Mewling quim“, Mr. Whedon? Really? You’re proud of that?

Look, I like your work, and I even contributed to the Nothing But Red anthology. I was glad to, that post was awesome.

But I don’t think you’re the friend to feminism you’re seen as, and there’s only so far that post of yours will take me.

* Buffy sleeps with Angel…and he loses his soul. Sure, it’s because he’s “happy.” But as yet another instance of a teenage girl’s sexuality turning a boy into a monster, well, it’s narrative ground that’s been tread before.
* Just like the equation drawn in a few episodes of Faith’s aggressive sexuality (Xander, anyone?) being a component of her moral ambiguity and ease of shaking off murder.
* Mal calls Inara a whore, several times, in overt and covert ways…in a society where Companions are supposed to be so “respectable” that the ship wouldn’t be allowed to land without one on board.
* River Tam is so powerful…that her “neurons are stripped,” she’s “crazy” and uncontrollable, and her brother–and Mal–have to save her, over and over and over again.
* Zoe’s physically satisfactory (one presumes) relationship with Wash is cut short by his death, but her (second fiddle and faithful lieutenant) relationship with Mal is kept intact.

And don’t even get me started on the titillation factor of Willow and Tara. This is by no means an exhaustive list of questionable narrative choices when it comes to portraying women, and Whedon’s by no means the only one who does it. I suppose one could blame Hollywood at large–after all, it’s holy writ that any woman who possesses actual sexuality in a studio film must either be horribly disfigured/dead in some fashion (if unrepentant) or brought/remain under the control of a male figure by the end of the film (if properly repentant). (The one exception I’ve seen was The Last Seduction, and that wasn’t a box-office success despite being an incredible movie.) I understand that when one is soaking in a misogynist culture, it’s hard not to obey the tropes and assumptions coded into the very base of said culture.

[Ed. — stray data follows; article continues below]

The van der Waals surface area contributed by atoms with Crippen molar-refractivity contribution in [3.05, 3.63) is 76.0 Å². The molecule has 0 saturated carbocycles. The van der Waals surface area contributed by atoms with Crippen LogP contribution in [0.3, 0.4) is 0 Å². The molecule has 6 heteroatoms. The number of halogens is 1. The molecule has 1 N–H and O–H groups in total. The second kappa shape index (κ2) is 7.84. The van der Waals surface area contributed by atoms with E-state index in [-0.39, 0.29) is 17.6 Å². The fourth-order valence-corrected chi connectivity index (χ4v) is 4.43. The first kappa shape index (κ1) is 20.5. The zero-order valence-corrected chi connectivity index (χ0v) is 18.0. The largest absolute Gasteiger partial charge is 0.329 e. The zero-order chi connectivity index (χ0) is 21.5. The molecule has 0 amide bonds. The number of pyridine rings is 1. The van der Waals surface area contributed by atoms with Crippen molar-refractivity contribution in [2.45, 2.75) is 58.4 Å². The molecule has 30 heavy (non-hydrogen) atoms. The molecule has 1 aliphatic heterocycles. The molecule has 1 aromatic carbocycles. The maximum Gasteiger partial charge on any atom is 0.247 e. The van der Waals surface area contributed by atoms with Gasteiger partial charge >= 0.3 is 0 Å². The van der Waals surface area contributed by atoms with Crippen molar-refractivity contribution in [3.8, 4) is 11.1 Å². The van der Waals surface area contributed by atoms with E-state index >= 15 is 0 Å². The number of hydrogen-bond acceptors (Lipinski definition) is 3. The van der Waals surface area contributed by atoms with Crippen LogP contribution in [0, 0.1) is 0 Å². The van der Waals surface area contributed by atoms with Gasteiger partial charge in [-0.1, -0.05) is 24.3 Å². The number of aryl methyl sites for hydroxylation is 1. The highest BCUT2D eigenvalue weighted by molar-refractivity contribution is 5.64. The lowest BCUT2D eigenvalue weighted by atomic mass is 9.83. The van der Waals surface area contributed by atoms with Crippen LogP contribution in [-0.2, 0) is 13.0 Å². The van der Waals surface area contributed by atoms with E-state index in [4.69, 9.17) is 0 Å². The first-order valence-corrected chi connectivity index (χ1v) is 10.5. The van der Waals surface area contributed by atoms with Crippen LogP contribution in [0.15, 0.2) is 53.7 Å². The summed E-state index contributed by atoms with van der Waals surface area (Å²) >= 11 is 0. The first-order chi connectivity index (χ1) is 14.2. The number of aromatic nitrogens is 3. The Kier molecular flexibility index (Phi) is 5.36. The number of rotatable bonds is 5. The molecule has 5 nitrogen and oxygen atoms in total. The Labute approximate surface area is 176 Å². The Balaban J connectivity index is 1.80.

All culminating in being “proud” of basically calling a woman a cunt. In a PG-13 film. Proud.

My ambivalence just ratcheted up a notch. Not to mention my disappointment.

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and he loses his soul

and turns evil … somehow being truly happy kills your soul… *sigh*

Havent seen Avengers yet, but have been following jimhines discussion of the same topic, and he is getting trashed for pointing it out.

I am a Joss fan, but I passed on Dollhouse because it was too much male fantasy and not enough plot to interest me.

Avengers Assemble - Eloise's thoughts and fancies

[…] a lot of British people still do. There has been an outcry that I've more recently become aware of stronger reaction about Joss Whedon being proud of being able to use this phrase. I assumed he wanted to archaically […]

Susan E
Susan E

I was pretty taken aback at the incongruity, let alone the anachronism of tone, in the insulting Inara as a “whore” when it is a supposedly highly honorable profession. There was one episode where it shows the violation of international laws that occurs when a rich guy on a backwater planet shares that attitude. Yeah, obviously it is unpacked how much Mal loved her, and how much he didn’t understand her making the responsible choices that led her away from him. But he thought she’d want him to make an honest woman of her? I think at root it just… Read more »


I am late to the party, but I wanted to offer a counterpoint. It struck me in The Avengers that Loki was there to represent an oppressive regime, which often includes a crackdown on “feminine behavior” as a way to limit the people and turn the genders against one another, rather than the government. In that light, his use of the offensive terms and the implication that he would force a brainwashed Hawkeye to rape her to death just for funsies paints Loki as a bad guy because he (supposedly unlike our hero squad) does not value Black Widow or… Read more »


*but since he higher on the supernatural scale than he, it makes a certain sense. That should be: but since he IS higher on the supernatural scale than SHE, it makes a certain sense.
Sorry about the typos.

Kathy Alexander
Kathy Alexander

1) The Mewling Quim line I didn’t like because it was ugly. But I wasn’t supposed to like it. Loki was being a horrible manipulative monster and his comment was design to denigrate and grind her in the dust. I was impressed because Joss didn’t have him say something cliche and main stream like “whiney b***h”, which you’d get in pretty much every other main stream action movie. 2) Mal’s use of the whore is entirely consistent with his disgust over the hypocrisy and whitewashing of “society”-one in which he’s a rebel and dissenter to begin with. Inara is respected… Read more »